2. Where smoke alarms have been installed in occupancies that were not required to have them at the time of construction, additional smoke alarms are not required provided that the existing smoke alarms comply with requirements that were in effect at the time of installation.
  3. Where smoke detectors connected to a fire alarm system have been installed as a substitute for smoke alarms and the system provides required occupant notification.

Where more than one smoke alarm is required to be installed within an individual dwelling unit or sleeping unit, the smoke alarms must be interconnected in such a manner that the activation of one alarm will activate all of the alarms in the individual unit. Physical interconnection of smoke alarms is not required where listed wireless alarms are installed and all alarms sound upon activation of one alarm. The alarm must be clearly audible in all bedrooms over background noise levels with all intervening doors closed.

Exceptions:

  1. Interconnection is not required in buildings that are not undergoing alterations, repairs, or construction of any kind.
  2. Smoke alarms in existing areas are not required to be interconnected where alterations or repairs do not result in the removal of interior wall or ceiling finishes exposing the structure, unless there is an attic, crawl space or basement available that could provide access for interconnection without the removal of interior finishes.

Single-station smoke alarms must receive their primary power from the building wiring and must be equipped with a battery backup. Smoke alarms with integral strobes that are not equipped with battery backup must be connected to an emergency electrical system. Smoke alarms must emit a signal when the batteries are low. Wiring must be permanent and without a disconnecting switch other than as required for overcurrent protection.

Exceptions:

  1. Smoke alarms are allowed to be solely battery operated in existing buildings where construction is not taking place.
  2. Smoke alarms are allowed to be solely battery operated in existing areas of buildings undergoing alterations or repairs that do not result in the removal of interior walls or ceiling finishes exposing the structure, unless there is an attic, crawl space or basement available that could provide access for installing wiring without the removal of interior finishes.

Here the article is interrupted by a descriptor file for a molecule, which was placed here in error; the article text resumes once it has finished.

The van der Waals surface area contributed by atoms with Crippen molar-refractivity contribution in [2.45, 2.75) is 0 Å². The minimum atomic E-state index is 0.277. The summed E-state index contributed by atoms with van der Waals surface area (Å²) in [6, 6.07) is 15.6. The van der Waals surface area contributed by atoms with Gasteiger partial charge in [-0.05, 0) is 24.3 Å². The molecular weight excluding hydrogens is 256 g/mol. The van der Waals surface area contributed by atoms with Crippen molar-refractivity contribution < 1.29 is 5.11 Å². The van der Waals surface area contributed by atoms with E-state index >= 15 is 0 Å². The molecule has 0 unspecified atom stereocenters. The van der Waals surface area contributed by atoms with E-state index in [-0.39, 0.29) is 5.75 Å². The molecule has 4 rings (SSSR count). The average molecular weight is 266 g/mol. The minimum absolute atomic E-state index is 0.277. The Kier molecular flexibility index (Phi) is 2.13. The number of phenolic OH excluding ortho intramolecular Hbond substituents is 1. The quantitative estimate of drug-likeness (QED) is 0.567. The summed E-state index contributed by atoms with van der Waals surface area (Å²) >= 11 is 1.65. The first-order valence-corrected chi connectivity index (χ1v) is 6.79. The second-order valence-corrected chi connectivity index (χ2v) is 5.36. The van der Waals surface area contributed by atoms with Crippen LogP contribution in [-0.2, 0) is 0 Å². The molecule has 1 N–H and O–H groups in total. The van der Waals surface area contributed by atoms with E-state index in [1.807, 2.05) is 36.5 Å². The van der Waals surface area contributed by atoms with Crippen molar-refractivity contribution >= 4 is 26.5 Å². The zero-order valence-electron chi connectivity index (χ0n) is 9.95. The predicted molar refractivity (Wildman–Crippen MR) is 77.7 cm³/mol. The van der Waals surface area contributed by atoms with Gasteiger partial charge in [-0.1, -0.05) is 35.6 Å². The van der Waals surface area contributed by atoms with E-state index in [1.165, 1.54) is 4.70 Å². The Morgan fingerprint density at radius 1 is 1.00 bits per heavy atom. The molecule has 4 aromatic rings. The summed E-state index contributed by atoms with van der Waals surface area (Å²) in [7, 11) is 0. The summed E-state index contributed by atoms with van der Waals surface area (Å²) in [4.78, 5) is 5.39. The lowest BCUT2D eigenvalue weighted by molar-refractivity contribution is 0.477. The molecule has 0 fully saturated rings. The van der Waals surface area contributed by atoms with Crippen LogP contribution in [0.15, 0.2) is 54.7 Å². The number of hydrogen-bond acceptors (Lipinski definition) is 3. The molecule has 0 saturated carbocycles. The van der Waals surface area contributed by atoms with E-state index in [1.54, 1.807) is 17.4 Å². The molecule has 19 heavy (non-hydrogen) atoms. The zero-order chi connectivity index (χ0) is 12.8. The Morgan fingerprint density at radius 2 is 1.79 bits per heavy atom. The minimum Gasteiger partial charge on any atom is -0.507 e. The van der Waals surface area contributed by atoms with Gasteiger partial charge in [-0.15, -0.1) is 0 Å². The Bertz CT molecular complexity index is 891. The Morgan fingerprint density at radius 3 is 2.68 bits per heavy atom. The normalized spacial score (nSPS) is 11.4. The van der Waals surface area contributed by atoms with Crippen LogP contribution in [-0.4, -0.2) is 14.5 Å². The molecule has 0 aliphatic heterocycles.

A single-station smoke alarm must be installed on the uppermost ceiling of every exit stairway.

Exceptions:

  1. Buildings of Type I or IIA construction.
  2. Where smoke detectors connected to a fire alarm system have been installed as a substitute for smoke alarms and the system provides required occupant notification.

Carbon monoxide alarms must be provided in existing structures in accordance with Sections 14X-5-504.9.1 through 14X-5-504.9.3. Installation must be in accordance with Section 915.4 of the Chicago Building Code.

Exceptions:

  1. Carbon monoxide alarms are allowed to be solely battery operated where the code that was in effect at the time of installation did not require hard-wired carbon monoxide detectors to be provided.
  2. A carbon monoxide detection system in accordance with Section 915.5 of the Chicago Building Code is an acceptable alternative to carbon monoxide alarms.
  3. A carbon monoxide alarm is not required by this section in any occupancy or at any location where a carbon monoxide alarm is not required by Section 915 of the Chicago Building Code.

Carbon monoxide alarms must be provided in dwelling units and sleeping units, at locations specified in Section 915.2 of the Chicago Building Code, where:

  1. The unit contains a fuel-burning appliance.
  2. The unit contains a fuel-burning fireplace.
  3. The unit is served by a fuel-burning forced-air heating or cooling system.
  4. The unit is located in a building that contains a fuelburning appliance or fuel-burning fireplace and there are openings or ductwork connecting the unit to the space containing the fuel-burning device.
  5. The unit has a door leading directly to a private garage.
  6. The unit is immediately above a private garage.

Carbon monoxide alarms must be provided in classrooms, at locations specified in Section 915.2 of the Chicago Building Code, where:

  1. The classroom contains a fuel-burning appliance.
  2. The classroom contains a fuel-burning fireplace.
  3. The classroom is served by a fuel-burning forced-air heating or cooling system.
  4. The classroom is located in a building that contains a fuel-burning appliance or fuel- burning fireplace and there are openings or ductwork connecting the classroom to the space containing the fuel-burning device.
  5. The classroom has a door leading directly to a private garage.
  6. The classroom is immediately above a private garage.
A carbon monoxide alarm must be installed in every room that contains a fuel-burning heating unit or fuel-burning water heater, regardless of occupancy.

It is unlawful to disable or make inoperable any fire protection or life-safety system.

Exceptions:

  1. Fire protection and life-safety systems and devices in occupied buildings may be disabled for the purpose of testing or maintenance if written notice is provided to all occupants in advance. Written notice must be provided to the fire code official if a required system or device will be disabled for more than 24 hours.
  2. Fire protection systems in unoccupied and vacant buildings may be disabled where approved by the fire code official.

Added Coun. J. 4-10-19, p. 100029.
Amended Coun. J. 2-19-20, p. 14474.
Amended Coun. J. 10-7-20, p. 21791.

Means of egress in existing buildings must comply with the minimum egress requirements where specified in Table 14X-5-501.2 as further enumerated in Sections 14X-5-505.2 through 14X-5-505.16.